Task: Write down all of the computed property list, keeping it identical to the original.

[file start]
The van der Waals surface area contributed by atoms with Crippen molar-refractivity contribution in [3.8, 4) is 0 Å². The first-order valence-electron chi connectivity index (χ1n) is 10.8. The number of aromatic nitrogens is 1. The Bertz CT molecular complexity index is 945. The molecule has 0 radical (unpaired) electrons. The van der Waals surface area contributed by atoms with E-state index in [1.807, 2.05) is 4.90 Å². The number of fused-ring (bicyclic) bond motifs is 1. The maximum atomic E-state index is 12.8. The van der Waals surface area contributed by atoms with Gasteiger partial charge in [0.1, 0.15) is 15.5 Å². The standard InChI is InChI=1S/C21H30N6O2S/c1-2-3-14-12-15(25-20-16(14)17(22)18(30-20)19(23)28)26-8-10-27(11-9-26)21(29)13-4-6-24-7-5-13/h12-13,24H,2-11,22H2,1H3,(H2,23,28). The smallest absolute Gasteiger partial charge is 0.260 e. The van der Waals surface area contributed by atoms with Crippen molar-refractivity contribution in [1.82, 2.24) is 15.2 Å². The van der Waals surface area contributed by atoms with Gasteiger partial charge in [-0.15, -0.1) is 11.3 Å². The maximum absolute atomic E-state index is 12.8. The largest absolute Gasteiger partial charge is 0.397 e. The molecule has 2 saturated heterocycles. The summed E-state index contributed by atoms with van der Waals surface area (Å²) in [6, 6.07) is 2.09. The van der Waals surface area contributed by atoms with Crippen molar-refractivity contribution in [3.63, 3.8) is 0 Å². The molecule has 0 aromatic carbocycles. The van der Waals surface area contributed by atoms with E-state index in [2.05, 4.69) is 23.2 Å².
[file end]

The van der Waals surface area contributed by atoms with Crippen molar-refractivity contribution in [3.8, 4) is 0 Å². The first-order valence-electron chi connectivity index (χ1n) is 10.8. The number of aromatic nitrogens is 1. The Bertz CT molecular complexity index is 945. The molecule has 0 radical (unpaired) electrons. The van der Waals surface area contributed by atoms with E-state index in [1.807, 2.05) is 4.90 Å². The number of fused-ring (bicyclic) bond motifs is 1. The maximum atomic E-state index is 12.8. The van der Waals surface area contributed by atoms with Gasteiger partial charge in [0.1, 0.15) is 15.5 Å². The standard InChI is InChI=1S/C21H30N6O2S/c1-2-3-14-12-15(25-20-16(14)17(22)18(30-20)19(23)28)26-8-10-27(11-9-26)21(29)13-4-6-24-7-5-13/h12-13,24H,2-11,22H2,1H3,(H2,23,28). The smallest absolute Gasteiger partial charge is 0.260 e. The van der Waals surface area contributed by atoms with Crippen molar-refractivity contribution in [1.82, 2.24) is 15.2 Å². The van der Waals surface area contributed by atoms with Gasteiger partial charge in [-0.15, -0.1) is 11.3 Å². The maximum absolute atomic E-state index is 12.8. The largest absolute Gasteiger partial charge is 0.397 e. The molecule has 2 saturated heterocycles. The summed E-state index contributed by atoms with van der Waals surface area (Å²) in [6, 6.07) is 2.09. The van der Waals surface area contributed by atoms with Crippen molar-refractivity contribution in [3.63, 3.8) is 0 Å². The molecule has 0 aromatic carbocycles. The van der Waals surface area contributed by atoms with E-state index in [2.05, 4.69) is 23.2 Å².